He went through his bullpen and came out satisfied. Johnson topped out at 87 mph and believes he was the second hardest thrower that day.
“I had nothing to lose,” Johnson said. “It was probably my best bullpen I threw in a while. Every pitch was working, and they seemed pretty impressed.”
Johnson walked off the mound more motivated than ever. He knew there was one more aspect to unlock, to transform himself into a legitimate draft prospect. Senior season was on the horizon, and he was determined to not make it his last.
He picked up his phone.
Dr. Josh Heenan is the founder and president of Advanced Therapy Performance (ATP), a rehab and training facility in Stamford, Conn. He is a former strength coach at Sacred Heart University with a Doctorate of Integrated and Natural Medicine. He has helped the Sacred Heart baseball program reach new heights and developed multiple MLB draft picks.
Throwing 90 mph is a basic requirement for any pitcher to start gaining serious interest from MLB scouts. Through a decade’s worth of research and development, Heenan has created a system that consistently allows pitchers to reach that threshold.
It’s called the “90 mph Formula” and features a group of measurable data points – like momentum potential, force production, stable power position, force transfer and arm power – one must reach to throw that speed in a healthy way. The proposed metrics correlate with a reduction in ulnar collateral ligament injuries. It's a formula protects the most important part of a pitcher and yields consistent results.
“You start to see trends in the gym,” Heenan said. “It works as a very unique way to have checks and balances. I thought it was going to be good for the community to share that.”
Johnson had been following Heenan’s work through social media for quite some time, before he decided to shoot him a message.
“He had been adamant that our services were going to be one of the final things to help him unlock the last bit of power so he could try and make a career out of baseball,” Heenan said.
Johnson signed up as a remote programming client. After some initial tests to evaluate his strength, size and mobility movement, ATP devised a workout program.
“Brian knew exactly what he wanted to get out of it, came to us with his goal, and we built a program around those goals and catered that to him,” Heenan said. “It is really geared towards athletes that want to take their performance to the next level and know they are already putting in the hard work they need to reach those goals.”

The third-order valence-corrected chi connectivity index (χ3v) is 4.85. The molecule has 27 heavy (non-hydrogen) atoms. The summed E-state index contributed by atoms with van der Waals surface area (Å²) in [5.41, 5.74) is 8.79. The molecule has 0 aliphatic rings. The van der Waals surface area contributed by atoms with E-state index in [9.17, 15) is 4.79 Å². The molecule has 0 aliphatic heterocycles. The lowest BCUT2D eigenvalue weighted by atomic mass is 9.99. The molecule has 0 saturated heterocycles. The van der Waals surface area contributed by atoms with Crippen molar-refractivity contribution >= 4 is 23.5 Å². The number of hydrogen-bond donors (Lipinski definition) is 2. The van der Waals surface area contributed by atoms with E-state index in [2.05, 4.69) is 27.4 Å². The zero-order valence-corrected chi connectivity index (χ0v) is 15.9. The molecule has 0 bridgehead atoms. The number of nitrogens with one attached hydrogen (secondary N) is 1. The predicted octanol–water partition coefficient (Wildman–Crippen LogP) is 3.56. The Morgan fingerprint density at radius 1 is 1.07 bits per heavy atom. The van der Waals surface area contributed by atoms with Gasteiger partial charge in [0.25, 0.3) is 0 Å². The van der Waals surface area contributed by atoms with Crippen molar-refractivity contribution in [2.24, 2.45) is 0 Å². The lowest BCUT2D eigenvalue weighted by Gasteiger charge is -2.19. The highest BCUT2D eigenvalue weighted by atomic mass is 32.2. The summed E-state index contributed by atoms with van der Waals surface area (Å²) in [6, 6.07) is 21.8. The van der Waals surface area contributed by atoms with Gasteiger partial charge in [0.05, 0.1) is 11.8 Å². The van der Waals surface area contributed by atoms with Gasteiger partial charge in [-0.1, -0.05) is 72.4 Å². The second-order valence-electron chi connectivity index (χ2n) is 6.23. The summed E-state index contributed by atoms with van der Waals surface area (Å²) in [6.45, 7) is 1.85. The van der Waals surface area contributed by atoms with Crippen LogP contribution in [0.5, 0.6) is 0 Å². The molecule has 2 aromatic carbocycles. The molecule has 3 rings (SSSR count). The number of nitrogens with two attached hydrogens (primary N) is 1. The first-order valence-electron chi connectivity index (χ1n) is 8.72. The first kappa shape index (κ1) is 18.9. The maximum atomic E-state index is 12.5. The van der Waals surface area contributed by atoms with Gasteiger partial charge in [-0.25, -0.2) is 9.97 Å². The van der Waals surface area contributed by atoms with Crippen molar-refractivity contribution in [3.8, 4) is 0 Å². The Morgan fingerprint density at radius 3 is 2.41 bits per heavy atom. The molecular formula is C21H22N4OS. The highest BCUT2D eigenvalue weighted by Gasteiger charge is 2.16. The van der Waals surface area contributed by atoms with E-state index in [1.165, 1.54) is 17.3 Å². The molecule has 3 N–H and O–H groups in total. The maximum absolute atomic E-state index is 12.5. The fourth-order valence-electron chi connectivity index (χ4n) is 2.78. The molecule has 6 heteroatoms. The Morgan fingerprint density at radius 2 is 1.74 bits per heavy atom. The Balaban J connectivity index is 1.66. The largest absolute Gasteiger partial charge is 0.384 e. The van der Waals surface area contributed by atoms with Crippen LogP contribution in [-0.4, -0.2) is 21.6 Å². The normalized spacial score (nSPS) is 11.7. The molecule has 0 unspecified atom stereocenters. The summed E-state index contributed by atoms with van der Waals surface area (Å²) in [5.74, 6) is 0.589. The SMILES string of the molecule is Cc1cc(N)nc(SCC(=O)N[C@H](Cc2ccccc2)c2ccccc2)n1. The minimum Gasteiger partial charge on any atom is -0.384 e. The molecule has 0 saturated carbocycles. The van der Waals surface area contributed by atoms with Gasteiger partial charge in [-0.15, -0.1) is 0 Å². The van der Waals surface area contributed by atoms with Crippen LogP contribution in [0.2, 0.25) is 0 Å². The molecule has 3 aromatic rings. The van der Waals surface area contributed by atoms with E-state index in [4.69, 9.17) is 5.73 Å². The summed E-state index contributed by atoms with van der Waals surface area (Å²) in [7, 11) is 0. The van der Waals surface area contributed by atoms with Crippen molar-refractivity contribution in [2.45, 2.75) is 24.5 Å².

Once Johnson built up the strength needed to reach the desired metrics, he started to focus on improving mechanics.
Driveline Baseball is at the forefront of baseball research and analytics. Several pros travel to Seattle to dress themselves in spandex geared with sensors that allow Driveline to trace their pitching motions and build analysis from a strictly scientific standpoint.
There have been countless success stories to come out of this warehouse out West, and Johnson wanted to be a part of that family.
Although he did not fly out to the training facility, he was able to accomplish a lot remotely. Johnson purchased several training aides including plyo balls, weighted baseballs, a recovery trampoline and wrist weights to start a program designed to clean up his arm path and increase the engagement of his whole body on the mound.
“In terms of the summer, trying to help out myself without coach being there, it’s much tougher,” Johnson said. “Training remotely allowed me to fix my mechanics. It’s so in depth and in detail.”
He was set -- a duffle bag of about 30 pounds he lugged around -- and ready to begin his most productive offseason.
Fall season for Springfield College was rapidly approaching in September. Johnson kept grinding, throwing for an hour, before lifting for an hour and a half, four to five days a week. About a week before he reported, he made a trip to the Field House with teammates Jordan Elkary and Alex Denoyelle.
With Denoyelle set up behind the plate and Elkary manning the radar gun, Johnson tested himself for the first time since his last outing with the Suns. He reared back and fired with intent and maximum force -- something he’d learned was vital through working with Heenan and Driveline.